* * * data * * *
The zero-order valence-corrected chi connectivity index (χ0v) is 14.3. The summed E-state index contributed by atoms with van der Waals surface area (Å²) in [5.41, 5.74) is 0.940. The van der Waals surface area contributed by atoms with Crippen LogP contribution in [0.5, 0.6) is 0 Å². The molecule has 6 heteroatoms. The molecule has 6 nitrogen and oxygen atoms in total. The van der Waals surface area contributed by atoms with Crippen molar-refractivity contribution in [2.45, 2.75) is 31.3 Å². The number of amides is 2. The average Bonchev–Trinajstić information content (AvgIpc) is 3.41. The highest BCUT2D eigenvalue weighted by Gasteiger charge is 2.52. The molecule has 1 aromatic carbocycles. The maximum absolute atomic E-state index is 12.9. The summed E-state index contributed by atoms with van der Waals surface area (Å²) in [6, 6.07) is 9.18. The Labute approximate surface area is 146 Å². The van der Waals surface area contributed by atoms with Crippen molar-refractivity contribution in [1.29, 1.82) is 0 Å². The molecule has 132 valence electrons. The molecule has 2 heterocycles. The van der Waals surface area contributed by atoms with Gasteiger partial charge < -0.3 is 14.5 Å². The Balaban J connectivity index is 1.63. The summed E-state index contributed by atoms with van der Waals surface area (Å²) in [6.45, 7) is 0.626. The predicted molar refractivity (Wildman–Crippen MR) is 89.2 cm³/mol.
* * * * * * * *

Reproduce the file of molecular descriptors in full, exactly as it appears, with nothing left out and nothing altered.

The zero-order valence-corrected chi connectivity index (χ0v) is 14.3. The summed E-state index contributed by atoms with van der Waals surface area (Å²) in [5.41, 5.74) is 0.940. The van der Waals surface area contributed by atoms with Crippen LogP contribution in [0.5, 0.6) is 0 Å². The molecule has 6 heteroatoms. The molecule has 6 nitrogen and oxygen atoms in total. The van der Waals surface area contributed by atoms with Crippen molar-refractivity contribution in [2.45, 2.75) is 31.3 Å². The number of amides is 2. The average Bonchev–Trinajstić information content (AvgIpc) is 3.41. The highest BCUT2D eigenvalue weighted by Gasteiger charge is 2.52. The molecule has 1 aromatic carbocycles. The maximum absolute atomic E-state index is 12.9. The summed E-state index contributed by atoms with van der Waals surface area (Å²) in [6, 6.07) is 9.18. The Labute approximate surface area is 146 Å². The van der Waals surface area contributed by atoms with Crippen molar-refractivity contribution in [1.29, 1.82) is 0 Å². The molecule has 132 valence electrons. The molecule has 2 heterocycles. The van der Waals surface area contributed by atoms with Gasteiger partial charge < -0.3 is 14.5 Å². The Balaban J connectivity index is 1.63. The summed E-state index contributed by atoms with van der Waals surface area (Å²) in [6.45, 7) is 0.626. The predicted molar refractivity (Wildman–Crippen MR) is 89.2 cm³/mol.